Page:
Iranian security forces on Saturday dispersed demonstrations in the northwest of the country with tear gas after the death of a woman detained in Tehran by morale police, local media reported. Mahsa Amini, 22, was arrested on Tuesday by a special police unit accused of enforcing the strict dress code imposed on Iranian women, such as the requirement to cover their hair.
State television announced his death on Friday after spending three days in a coma. She was buried on Saturday in her hometown of Sagez in Kurdistan province, according to Fars news agency. After the funeral, people “raised slogans demanding a detailed investigation into the case,” according to the same source.
“Protesters then gathered in front of the governor’s office,” shouted another source, “dispersed by tear gas fired by security forces.” State television on Friday showed excerpts of a video showing a room in a police station where numerous women appear. One of them, introduced as Mahsa Amini, stands up to argue with the “regime” and then collapses.
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In another quote, emergency services transport the woman’s body in an ambulance. Tehran police confirmed her death on Friday and assured that “there was no physical contact” between the agents and the girl. The Iranian president, for his part, indicated that President Ibrahim Raisi has assigned the interior minister to investigate the case.
The head of Tehran’s forensic service said on state television on Saturday that an investigation into the woman’s death was underway but would take three weeks. Mahsa Amini’s death comes amid controversy over the conduct of the morality police, who patrol public spaces to check the application of the veil law and other Islamic rules.
Since the Islamic Revolution of 1979, the law in force in Iran has required women, whether Iranian or foreign and of any religion, to wear headscarves outside. However, over the past 20 years, more and more women in Tehran and other major cities have left a significant portion of their hair in spite of the veil.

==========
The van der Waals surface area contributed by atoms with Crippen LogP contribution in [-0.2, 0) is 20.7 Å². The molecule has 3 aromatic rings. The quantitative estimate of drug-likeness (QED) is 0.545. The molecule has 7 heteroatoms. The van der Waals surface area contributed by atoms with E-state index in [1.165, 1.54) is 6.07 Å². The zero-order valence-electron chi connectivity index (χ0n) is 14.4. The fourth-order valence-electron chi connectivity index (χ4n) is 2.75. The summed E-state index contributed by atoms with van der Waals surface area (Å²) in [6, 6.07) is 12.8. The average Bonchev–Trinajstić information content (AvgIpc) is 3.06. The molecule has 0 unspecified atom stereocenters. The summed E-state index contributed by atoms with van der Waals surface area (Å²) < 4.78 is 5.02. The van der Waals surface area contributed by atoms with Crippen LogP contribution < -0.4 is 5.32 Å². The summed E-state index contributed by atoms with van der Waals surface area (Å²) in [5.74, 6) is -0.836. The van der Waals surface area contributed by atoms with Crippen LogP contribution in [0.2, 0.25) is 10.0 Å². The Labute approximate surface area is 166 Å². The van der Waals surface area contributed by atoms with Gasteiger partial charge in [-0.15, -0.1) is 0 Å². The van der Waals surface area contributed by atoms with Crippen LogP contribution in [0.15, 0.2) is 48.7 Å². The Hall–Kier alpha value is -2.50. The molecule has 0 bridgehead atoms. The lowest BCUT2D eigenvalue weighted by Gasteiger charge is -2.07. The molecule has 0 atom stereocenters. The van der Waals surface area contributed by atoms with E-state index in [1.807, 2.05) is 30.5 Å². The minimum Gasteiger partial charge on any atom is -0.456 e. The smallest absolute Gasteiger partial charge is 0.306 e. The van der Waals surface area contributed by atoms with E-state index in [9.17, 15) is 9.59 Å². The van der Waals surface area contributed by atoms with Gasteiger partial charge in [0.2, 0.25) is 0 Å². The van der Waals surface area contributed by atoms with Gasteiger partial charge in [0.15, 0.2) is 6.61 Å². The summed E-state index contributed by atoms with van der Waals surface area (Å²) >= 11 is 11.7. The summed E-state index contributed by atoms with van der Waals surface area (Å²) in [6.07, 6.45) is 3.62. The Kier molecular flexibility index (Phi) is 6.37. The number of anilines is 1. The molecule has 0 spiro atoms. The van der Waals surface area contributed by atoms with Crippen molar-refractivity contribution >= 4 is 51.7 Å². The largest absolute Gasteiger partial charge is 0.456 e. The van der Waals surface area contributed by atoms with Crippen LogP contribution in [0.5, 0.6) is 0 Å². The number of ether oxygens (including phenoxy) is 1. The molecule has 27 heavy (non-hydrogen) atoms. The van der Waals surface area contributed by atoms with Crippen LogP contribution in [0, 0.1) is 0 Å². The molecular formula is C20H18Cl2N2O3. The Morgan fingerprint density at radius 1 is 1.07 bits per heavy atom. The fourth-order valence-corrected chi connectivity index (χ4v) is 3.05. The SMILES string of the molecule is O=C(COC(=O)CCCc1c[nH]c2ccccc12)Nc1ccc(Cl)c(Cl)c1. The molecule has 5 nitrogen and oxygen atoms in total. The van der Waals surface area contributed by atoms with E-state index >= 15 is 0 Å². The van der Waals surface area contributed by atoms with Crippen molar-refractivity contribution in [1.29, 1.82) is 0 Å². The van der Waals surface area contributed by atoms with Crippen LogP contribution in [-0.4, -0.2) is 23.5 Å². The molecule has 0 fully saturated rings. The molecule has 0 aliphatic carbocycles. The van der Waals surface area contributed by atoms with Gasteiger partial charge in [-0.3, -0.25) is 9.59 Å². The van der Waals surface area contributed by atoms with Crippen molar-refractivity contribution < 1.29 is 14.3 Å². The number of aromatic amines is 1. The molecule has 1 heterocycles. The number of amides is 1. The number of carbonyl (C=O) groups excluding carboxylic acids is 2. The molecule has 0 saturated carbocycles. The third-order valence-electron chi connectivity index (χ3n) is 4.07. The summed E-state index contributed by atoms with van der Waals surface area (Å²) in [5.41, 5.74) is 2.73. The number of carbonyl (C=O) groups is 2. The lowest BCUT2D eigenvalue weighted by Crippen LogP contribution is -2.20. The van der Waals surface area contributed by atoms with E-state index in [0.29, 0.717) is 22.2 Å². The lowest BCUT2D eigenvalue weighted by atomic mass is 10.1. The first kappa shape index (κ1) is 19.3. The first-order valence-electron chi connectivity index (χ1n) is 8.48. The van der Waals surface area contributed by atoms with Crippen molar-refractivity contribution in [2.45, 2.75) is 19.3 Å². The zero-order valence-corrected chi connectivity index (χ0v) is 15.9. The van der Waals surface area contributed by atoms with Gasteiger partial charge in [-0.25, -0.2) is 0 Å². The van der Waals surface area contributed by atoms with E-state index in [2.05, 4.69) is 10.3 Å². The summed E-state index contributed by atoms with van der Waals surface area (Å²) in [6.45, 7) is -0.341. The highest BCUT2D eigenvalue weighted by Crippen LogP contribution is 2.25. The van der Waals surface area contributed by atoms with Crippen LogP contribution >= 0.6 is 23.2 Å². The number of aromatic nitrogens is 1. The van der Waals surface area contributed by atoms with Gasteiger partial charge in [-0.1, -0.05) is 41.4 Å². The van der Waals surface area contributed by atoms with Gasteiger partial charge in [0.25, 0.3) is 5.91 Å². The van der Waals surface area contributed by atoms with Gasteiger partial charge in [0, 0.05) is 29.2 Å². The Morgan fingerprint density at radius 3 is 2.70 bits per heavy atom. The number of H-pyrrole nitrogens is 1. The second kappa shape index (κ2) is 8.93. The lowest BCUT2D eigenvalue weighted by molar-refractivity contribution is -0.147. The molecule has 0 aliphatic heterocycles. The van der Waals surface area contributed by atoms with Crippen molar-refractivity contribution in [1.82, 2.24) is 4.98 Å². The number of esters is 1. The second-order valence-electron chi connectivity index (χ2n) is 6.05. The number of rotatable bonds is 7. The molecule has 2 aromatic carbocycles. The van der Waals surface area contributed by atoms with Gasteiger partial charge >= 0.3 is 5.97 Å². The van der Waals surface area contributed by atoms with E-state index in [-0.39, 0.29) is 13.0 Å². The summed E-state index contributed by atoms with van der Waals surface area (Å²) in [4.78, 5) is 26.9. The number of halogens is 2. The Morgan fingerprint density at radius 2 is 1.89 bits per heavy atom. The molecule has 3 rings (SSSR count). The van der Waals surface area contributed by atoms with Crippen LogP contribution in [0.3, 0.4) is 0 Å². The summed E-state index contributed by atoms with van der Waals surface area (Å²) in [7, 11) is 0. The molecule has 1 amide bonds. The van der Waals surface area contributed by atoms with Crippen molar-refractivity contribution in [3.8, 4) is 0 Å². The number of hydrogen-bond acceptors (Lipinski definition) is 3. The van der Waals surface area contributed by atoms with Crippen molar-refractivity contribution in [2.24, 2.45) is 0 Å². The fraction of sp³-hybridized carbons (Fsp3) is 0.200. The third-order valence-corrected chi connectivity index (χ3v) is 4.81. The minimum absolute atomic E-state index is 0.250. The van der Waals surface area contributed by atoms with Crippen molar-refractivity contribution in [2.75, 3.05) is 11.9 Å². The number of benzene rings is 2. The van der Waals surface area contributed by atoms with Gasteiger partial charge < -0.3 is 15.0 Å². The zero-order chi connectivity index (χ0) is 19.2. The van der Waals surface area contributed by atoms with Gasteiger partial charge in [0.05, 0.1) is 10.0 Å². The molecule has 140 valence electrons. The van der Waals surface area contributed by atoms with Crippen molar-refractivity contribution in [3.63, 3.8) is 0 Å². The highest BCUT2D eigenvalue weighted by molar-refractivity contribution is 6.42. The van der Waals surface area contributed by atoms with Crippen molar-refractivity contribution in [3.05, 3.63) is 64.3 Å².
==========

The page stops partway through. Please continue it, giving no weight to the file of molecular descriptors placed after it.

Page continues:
A 22-year-old Iranian woman who was in a coma after being detained by morality police in Tehran died on Friday, official television and her family announced, sparking outrage among activists calling for justice.
Mahsa Amini was visiting the Iranian capital with her family when she was arrested on Tuesday by a special police unit responsible for enforcing strict clothing rules imposed on Iranian women, such as the obligation to cover their hair.
Tehran police said in a statement Thursday that Amini was detained along with other women to receive “clarifications and instructions” about the dress code. “Suddenly, she developed a heart problem… She was rushed to the hospital,” the statement said.
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“Unfortunately, he died and his body has been transferred to a medico-legal institution,” state television said on Friday. Police confirmed the death in a statement indicating there was “no” “physical contact” between the agents and the woman.
Mahsa Amini “as well as a certain number of people, for wearing inappropriate clothes, were taken to one of the police headquarters”, but “she suddenly fainted while she was with others in a meeting room”, the same source said. .
State television showed excerpts of a video apparently showing a room in a police station, where numerous women appear. One of them, introduced as Mahsa Amini, stands up to argue with the “regime” and then collapses.
In another quote, emergency services transport the woman’s body in an ambulance. Persian media, such as the Iranwire website or the Sharq Daily newspaper, collected statements from her family stating that she had been taken to hospital in a coma hours after her arrest and had now died.
The NGO Amnesty International responded, “The circumstances that led to the suspicious death of 22-year-old Mahsa Amini during detention, such as allegations of torture and other ill-treatment, should be the subject of a criminal investigation.” “The so-called ‘morality police’ in Tehran arbitrarily arrested her three days before her death under the country’s humiliating, discriminatory and degrading veil law. All responsible agents and officials must answer for their actions,” he added.
The United States called the deaths “inexcusable”. We will continue to hold Iranian officials accountable for such human rights abuses,” President Joe Biden’s national security adviser Jack Sullivan tweeted. Iran’s lawyer Saeed Dehkhan claimed on Twitter that the incident was an “assassination” and that Amini suffered a blow to the head that caused a skull fracture. Hadi Ghemi, director of the New York-based Center for Human Rights in Iran, described it as “a tragedy that could have been prevented”.
“The government of Iran is responsible. She was detained under the state’s discriminatory veil law and died in a state detention center,” he said. Before announcing his death on television, the Iranian president said in a statement that President Ibrahim Raisi had assigned the interior minister to investigate the case.
The country’s judiciary also announced the formation of a special team to investigate what happened through its Mizan online press agency. Since the Islamic Revolution of 1979, the law in force in Iran has required women, whether Iranian or foreign and of any religion, to wear headscarves outside. However, over the past 20 years, more and more women in Tehran and other major cities have left a significant portion of their hair in spite of the veil.